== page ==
All patients receive induction therapy with basiliximab dosed at 20 mg intravenously on the day of transplantation and on day 4 post transplantation, as per label recommendations. Patients are randomised to receive everolimus at an initial dose of 1.5 mg/day with a reduced dose of cyclosporine and 3 mg/day with tacrolimus within the first 24 h post transplantation. Thereafter, the dose of everolimus is adjusted to the target trough concentration of 3–8 ng/mL throughout the study period. Treatment with CNI, tacrolimus, or cyclosporine, is initiated within the first 24 h post transplantation, and the dose of CNI is adjusted to maintain the target trough levels, as shown in Fig. 1. In the control group, patients receive mycophenolic acid at a dose of 1.44 g/day enteric-coated mycophenolate sodium or at a dose of 2 g/day mycophenolate mofetil with a standard dose of tacrolimus. Dose adjustments and interruptions are allowed for tolerability reasons as defined in the protocol and are recorded. All patients receive corticosteroids at a minimum dose of 5 mg/day prednisolone or equivalent until month 12. Acute rejections are treated according to local practice and physicians’ discretion. All patients who prematurely withdraw from the study are provided with follow-up medical care/referred for appropriate ongoing care, as per the local practice.

Concomitant medication

Mandatory CMV prophylactic therapy with valganciclovir is recommended for at least 3 months in the case of high- to moderate-risk patients (CMV-positive donor/CMV-negative recipients or CMV-positive donor/CMV-positive recipients). All patients receive prophylactic treatment for Pneumocystis jirovecii pneumonia with trimethoprim/sulfamethoxazole for a period of 6 months. All medications and significant non-drug therapies administered after the initiation of the study drug are recorded.

Data collection

Patient visits are scheduled at baseline, and at months 1, 3, 6, 9, and 12 post transplantation. A detailed list of all study assessments and visits is shown in Table 4. Patients who discontinue the study drug and those who prematurely withdraw from the study are scheduled for a visit and all the assessments listed for visit 6 are performed.

Table 4 Assessment schedule

Renal function

Renal function is assessed by determining the glomerular filtrate rate using serum creatinine values according to the Nankivell formula [42] and used as the primary outcome measure in the study. In addition, as a secondary efficacy variable, the glomerular filtration rate is calculated using the Cockcroft-Gault method [43], the modification of diet in renal disease (MDRD) method [4446], and the Chronic Kidney Disease Epidemiology Collaboration (CKD-EPI) method [47]. Serum creatinine levels are analysed using venous blood drawn and analysed in the local laboratory.

Outcome measures

BPAR is defined as rejections that are acute and proven by biopsy. The time to BPAR is the time from randomisation to the date of first documented BPAR. Graft loss is defined as a failure to discontinue dialysis or if the patient undergoes graft nephrectomy. Overall survival is defined as time from date of randomisation to death due to any cause. Delayed graft function is defined as the need for dialysis within the first 7 days post transplantation excluding the first day, and the duration is defined from the first dialysis day up to the last. Slow graft function is defined as serum creatinine >3.0 mg/dL at day 5.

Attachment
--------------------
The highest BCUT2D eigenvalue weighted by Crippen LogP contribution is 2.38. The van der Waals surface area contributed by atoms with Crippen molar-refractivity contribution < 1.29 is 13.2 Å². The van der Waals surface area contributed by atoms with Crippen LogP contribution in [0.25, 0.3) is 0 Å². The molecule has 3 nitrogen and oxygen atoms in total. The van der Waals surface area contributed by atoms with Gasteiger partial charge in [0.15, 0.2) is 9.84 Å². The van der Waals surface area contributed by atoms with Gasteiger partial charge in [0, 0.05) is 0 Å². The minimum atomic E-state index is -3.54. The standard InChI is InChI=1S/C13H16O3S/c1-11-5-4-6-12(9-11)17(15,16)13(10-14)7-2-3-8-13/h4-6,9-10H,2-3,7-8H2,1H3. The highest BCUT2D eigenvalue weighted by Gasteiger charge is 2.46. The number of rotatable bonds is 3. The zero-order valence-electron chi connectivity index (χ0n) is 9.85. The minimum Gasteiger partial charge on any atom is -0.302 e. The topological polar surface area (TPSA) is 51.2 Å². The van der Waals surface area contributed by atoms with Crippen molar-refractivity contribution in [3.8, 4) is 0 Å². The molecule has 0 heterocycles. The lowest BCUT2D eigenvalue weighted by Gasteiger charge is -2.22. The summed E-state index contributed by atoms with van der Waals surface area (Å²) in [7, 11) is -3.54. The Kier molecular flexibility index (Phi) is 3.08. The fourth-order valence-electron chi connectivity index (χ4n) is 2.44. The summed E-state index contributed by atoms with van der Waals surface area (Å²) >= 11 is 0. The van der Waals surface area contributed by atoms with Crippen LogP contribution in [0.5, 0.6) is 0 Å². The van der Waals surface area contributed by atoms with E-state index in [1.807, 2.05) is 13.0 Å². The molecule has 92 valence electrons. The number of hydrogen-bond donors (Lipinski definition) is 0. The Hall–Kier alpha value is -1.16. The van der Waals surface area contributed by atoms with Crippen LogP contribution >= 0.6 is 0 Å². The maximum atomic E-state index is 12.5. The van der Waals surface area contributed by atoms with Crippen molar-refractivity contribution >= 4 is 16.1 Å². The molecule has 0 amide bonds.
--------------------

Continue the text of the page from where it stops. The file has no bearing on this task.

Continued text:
Kidney allograft biopsy

Optional allograft biopsies are performed intra-operatively at the time of transplantation and at month 12. A control biopsy at month 6 may be performed according to centre practice. In all cases of suspected acute rejection, a graft biopsy is performed prior to, or within 24 h of initiation of anti-rejection therapy. All biopsies are read by the local pathologist according to the updated Banff 2009 criteria. Optional biopsies are assessed for the presence of interstitial fibrosis and tubular atrophy using the Banff 2007 criteria.

Non-HLA and HLA antibodies

The presence and evolution of non-HLA and HLA antibodies, and among those especially DSA antibodies in the serum, is evaluated at a central laboratory. Blood samples (5 mL) are collected for all patients at baseline, month 6, and month 12.

LVH and diastolic dysfunction

The echocardiographic analysis included assessments of the end-diastolic interventricular septum, LV end-diastolic posterior wall thickness, LV end-diastolic diameter, LV end-systolic diameter, LV end-diastolic volume, LV end-systolic volume, LV ejection fraction, relative wall thickness, and LV mass also expressed as LV mass index [48]. LVH was defined as an LV mass index exceeding 110 g/m2 in women and 125 g/m2 in men, and a value of 0.44 was taken as cut-off point for abnormal relative wall thickness [49]. Diastolic dysfunction was assessed and graded according to the guidelines of the American Society of Echocardiography [50].

CMV substudy